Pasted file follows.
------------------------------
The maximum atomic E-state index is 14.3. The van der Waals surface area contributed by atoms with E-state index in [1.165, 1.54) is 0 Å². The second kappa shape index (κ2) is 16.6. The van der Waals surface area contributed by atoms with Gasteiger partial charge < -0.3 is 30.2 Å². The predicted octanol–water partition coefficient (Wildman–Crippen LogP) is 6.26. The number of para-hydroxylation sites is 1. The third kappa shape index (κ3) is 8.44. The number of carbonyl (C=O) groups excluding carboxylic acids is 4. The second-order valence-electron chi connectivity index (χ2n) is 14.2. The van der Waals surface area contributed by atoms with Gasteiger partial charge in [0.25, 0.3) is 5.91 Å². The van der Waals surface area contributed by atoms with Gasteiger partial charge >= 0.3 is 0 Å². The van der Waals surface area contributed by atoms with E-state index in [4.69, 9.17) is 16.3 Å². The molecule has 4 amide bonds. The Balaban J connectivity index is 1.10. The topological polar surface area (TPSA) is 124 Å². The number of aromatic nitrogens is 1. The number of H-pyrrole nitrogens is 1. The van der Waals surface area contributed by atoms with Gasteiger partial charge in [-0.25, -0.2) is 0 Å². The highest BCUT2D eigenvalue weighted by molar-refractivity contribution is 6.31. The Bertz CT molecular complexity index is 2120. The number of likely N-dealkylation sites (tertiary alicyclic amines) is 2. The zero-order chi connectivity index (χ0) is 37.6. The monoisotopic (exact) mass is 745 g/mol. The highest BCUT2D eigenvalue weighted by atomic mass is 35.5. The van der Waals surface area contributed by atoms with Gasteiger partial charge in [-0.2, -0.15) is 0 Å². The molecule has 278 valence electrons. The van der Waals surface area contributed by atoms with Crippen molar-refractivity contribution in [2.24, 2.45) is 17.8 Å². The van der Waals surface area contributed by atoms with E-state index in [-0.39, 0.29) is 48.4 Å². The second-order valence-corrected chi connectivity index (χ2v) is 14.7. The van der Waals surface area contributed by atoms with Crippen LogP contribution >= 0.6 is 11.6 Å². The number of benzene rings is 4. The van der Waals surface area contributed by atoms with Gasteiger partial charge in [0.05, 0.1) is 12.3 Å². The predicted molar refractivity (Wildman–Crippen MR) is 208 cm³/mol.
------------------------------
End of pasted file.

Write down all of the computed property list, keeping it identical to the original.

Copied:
The maximum atomic E-state index is 14.3. The van der Waals surface area contributed by atoms with E-state index in [1.165, 1.54) is 0 Å². The second kappa shape index (κ2) is 16.6. The van der Waals surface area contributed by atoms with Gasteiger partial charge < -0.3 is 30.2 Å². The predicted octanol–water partition coefficient (Wildman–Crippen LogP) is 6.26. The number of para-hydroxylation sites is 1. The third kappa shape index (κ3) is 8.44. The number of carbonyl (C=O) groups excluding carboxylic acids is 4. The second-order valence-electron chi connectivity index (χ2n) is 14.2. The van der Waals surface area contributed by atoms with Gasteiger partial charge in [0.25, 0.3) is 5.91 Å². The van der Waals surface area contributed by atoms with Gasteiger partial charge >= 0.3 is 0 Å². The van der Waals surface area contributed by atoms with E-state index in [4.69, 9.17) is 16.3 Å². The molecule has 4 amide bonds. The Balaban J connectivity index is 1.10. The topological polar surface area (TPSA) is 124 Å². The number of aromatic nitrogens is 1. The number of H-pyrrole nitrogens is 1. The van der Waals surface area contributed by atoms with Gasteiger partial charge in [-0.25, -0.2) is 0 Å². The highest BCUT2D eigenvalue weighted by molar-refractivity contribution is 6.31. The Bertz CT molecular complexity index is 2120. The number of likely N-dealkylation sites (tertiary alicyclic amines) is 2. The zero-order chi connectivity index (χ0) is 37.6. The monoisotopic (exact) mass is 745 g/mol. The highest BCUT2D eigenvalue weighted by atomic mass is 35.5. The van der Waals surface area contributed by atoms with Gasteiger partial charge in [-0.2, -0.15) is 0 Å². The molecule has 278 valence electrons. The van der Waals surface area contributed by atoms with Crippen molar-refractivity contribution in [2.24, 2.45) is 17.8 Å². The van der Waals surface area contributed by atoms with E-state index in [-0.39, 0.29) is 48.4 Å². The second-order valence-corrected chi connectivity index (χ2v) is 14.7. The van der Waals surface area contributed by atoms with Crippen LogP contribution >= 0.6 is 11.6 Å². The number of benzene rings is 4. The van der Waals surface area contributed by atoms with Gasteiger partial charge in [0.05, 0.1) is 12.3 Å². The predicted molar refractivity (Wildman–Crippen MR) is 208 cm³/mol.